Welcoming the Spirits



Be still, and listen.

Not just to my voice,

Not just to these words…

Listen to the myriad voices of this moment,

To the many subtle sounds and movements.

The space around us is seething

With energy and vibration…

Can you feel it?

The very air we breathe is teeming with life!

Who can fathom the tapestry of the multiverse,

The layers upon layers?

Who can know the infinite ways

The One Creator moves and breathes?

Who can say what unseen forces

Are gathered here among us?

So hush… be still, and listen.

Do you hear the music of the spheres?

Can you hear the angels singing?

Mother Earth is waking up

And the whole Cosmos is rejoicing,

Like birds announce the rising sun!

Welcome, Spirits!

If you come in peace, if you come in Love,

We are One.

Welcome home.

~ Ben


10 thoughts on “Welcoming the Spirits

  1. This is a beautiful poem. The ideas here resonate with me a great deal. I have been pondering the multiverse for a good couple of weeks now as I attempt (in vain) to teach myself quantum theory. You present here an interconnectedness between everything that is very real, in my opinion, and it is one that is much deeper than just saying “We are one with the universe.” I believe that we are indeed “one with the universe,” but I possess no beliefs that aren’t backed up by lengthy and arduous contemplation. We are one with the universe because of biology, chemistry, evolution, astronomy, history, and a dash of common sense. I am glad that you have touched on this more profound ‘oneness’ here, and that you have done so in a poem. I am not a poet, but I do write an awful lot of poetry, and so appreciate the form as a means of conveying just about anything.

    • Thank you, friend. I appreciate your inquiring mind!

      I too have explored the basic principles of quantum physics (and I confess that they are largely beyond me). I find it most intriguing though… wave/particle duality, fields of probability, the effect of the observer upon said fields… fascinating stuff. From my perspective, it is scientific confirmation of what the mystic experiences directly – that mind and matter are inseparable, that consciousness is woven into the very fabric of reality. The universe itself is alive, conscious, intelligent and interactive.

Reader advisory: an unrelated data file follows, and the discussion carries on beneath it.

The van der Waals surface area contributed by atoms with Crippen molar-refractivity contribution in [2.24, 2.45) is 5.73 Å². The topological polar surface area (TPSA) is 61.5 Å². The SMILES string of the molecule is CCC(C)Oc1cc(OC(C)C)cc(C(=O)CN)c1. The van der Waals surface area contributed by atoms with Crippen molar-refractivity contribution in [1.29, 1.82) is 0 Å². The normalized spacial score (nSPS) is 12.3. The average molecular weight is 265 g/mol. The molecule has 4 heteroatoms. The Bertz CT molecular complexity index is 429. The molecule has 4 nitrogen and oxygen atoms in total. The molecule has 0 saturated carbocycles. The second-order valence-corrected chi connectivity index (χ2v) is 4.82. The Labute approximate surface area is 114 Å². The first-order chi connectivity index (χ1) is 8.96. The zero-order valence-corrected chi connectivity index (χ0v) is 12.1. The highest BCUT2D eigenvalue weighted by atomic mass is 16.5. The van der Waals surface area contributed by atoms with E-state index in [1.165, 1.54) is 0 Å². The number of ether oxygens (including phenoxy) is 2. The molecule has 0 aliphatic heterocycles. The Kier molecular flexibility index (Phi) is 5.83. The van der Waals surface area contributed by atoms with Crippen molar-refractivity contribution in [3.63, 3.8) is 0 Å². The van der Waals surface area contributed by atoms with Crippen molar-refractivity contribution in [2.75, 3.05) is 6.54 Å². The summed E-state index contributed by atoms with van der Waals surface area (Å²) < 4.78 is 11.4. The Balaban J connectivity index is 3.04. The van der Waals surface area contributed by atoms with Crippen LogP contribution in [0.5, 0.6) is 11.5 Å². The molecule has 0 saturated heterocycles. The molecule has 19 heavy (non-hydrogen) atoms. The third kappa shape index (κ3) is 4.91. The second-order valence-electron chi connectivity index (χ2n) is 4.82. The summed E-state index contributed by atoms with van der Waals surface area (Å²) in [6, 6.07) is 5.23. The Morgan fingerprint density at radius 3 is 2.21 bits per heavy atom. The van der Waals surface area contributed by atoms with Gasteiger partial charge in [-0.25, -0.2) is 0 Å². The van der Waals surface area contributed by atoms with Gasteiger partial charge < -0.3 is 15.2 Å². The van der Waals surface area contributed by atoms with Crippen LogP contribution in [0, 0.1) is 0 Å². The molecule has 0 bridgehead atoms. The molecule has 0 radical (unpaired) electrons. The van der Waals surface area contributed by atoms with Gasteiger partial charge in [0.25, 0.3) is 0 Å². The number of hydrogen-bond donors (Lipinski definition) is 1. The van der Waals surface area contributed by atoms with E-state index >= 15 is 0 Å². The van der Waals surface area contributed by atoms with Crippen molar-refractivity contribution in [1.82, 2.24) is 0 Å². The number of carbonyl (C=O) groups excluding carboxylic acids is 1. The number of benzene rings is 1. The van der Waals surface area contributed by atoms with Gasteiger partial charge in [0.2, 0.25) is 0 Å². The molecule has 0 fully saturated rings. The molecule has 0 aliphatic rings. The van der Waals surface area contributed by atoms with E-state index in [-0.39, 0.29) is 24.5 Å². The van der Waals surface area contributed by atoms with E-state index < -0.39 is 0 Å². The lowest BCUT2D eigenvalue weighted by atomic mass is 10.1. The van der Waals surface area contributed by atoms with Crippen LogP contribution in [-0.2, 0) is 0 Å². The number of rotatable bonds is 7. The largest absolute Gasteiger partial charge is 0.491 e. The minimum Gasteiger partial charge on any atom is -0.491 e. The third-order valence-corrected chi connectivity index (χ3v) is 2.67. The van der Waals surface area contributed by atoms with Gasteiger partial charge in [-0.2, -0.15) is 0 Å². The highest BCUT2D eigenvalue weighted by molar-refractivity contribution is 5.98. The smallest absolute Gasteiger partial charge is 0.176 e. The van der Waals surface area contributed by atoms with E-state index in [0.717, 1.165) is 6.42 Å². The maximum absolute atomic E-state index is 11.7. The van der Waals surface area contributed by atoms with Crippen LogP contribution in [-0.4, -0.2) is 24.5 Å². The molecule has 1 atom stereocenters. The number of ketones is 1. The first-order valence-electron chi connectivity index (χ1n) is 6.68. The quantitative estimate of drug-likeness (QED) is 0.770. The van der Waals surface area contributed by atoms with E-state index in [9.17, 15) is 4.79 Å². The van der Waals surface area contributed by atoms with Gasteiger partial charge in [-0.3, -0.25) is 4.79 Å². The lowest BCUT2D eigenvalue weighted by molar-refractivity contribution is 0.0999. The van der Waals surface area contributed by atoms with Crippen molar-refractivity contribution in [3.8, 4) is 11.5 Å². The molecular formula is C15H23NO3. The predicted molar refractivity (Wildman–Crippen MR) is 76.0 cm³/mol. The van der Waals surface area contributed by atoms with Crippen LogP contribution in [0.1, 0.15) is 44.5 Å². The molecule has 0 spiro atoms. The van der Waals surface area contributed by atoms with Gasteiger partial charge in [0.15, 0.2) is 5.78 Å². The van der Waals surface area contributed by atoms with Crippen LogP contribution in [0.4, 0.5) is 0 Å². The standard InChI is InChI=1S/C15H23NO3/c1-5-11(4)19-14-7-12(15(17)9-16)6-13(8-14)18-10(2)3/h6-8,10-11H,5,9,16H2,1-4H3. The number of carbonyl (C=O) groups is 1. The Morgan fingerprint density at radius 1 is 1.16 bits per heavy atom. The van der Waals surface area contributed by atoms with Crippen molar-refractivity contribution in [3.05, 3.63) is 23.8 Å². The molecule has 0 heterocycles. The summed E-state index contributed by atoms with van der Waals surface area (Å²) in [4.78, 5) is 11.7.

Our oneness with the universe can certainly be studied scientifically, and in doing so there are many fertile discoveries awaiting us, no doubt. But outside the laboratory, it is possible for everyone to explore their own consciousness, trace it to it’s source, to see and experience the connection first-hand! This allows us to live life on more intimate terms with Nature and with the cosmos…

      Therein lies the great adventure for the modern day frontiersman!

      Peace ~ Ben

      • You sound like a very intelligent, opinionated person. I constantly hear people speaking about ‘oneness’ on such shallow terms. I usually just disagree. I view it mainly as a physical reality, from a scientific lens. I have always been open to the idea of that becoming something spiritual, but the shallow commentary most engage in regarding this spiritual connection has turned me off. You, however, have broken my stubborn walls, and I am definitely going to explore these ideas further. Thank you for speaking from an informed place. The world needs more people that do.

      • The spiritual mysteries are difficult to approach scientifically, or rationally – by their very nature they are ineffable. They cannot be described objectively, like the physical or material world. In speaking of the transcendental experience – that which is beyond the senses, beyond the physical, beyond even the realm of thought that is culturally excepted and acknowledged – one is frustrated by language and forced to resort to metaphors and symbols… but there some who have spoken on the subject quite eloquently.

        Carl Jung, William James, Ralph Waldo Emerson, Alan Watts – these are some of the more lucid thinkers to have written about , and profound influences on me personally. Some contemporary teachers such as Adyashanti and Eckhart Tolle are definitely worth investigating, too.

        Happy exploring, my friend!

      • I studied Jung pretty extensively in my younger days. I found much to ponder, much to contend with there –but I shall revisit him. As for the others, I am only closely familiar with Emerson –who I adore. The final two are new to me! I will see what I find.


  2. Baba Ben! Your words trickle through this ether like a finely woven snake (the one that carries truth). I fear you may be on to something here brother. Shine on. Namaste and Joy, lee

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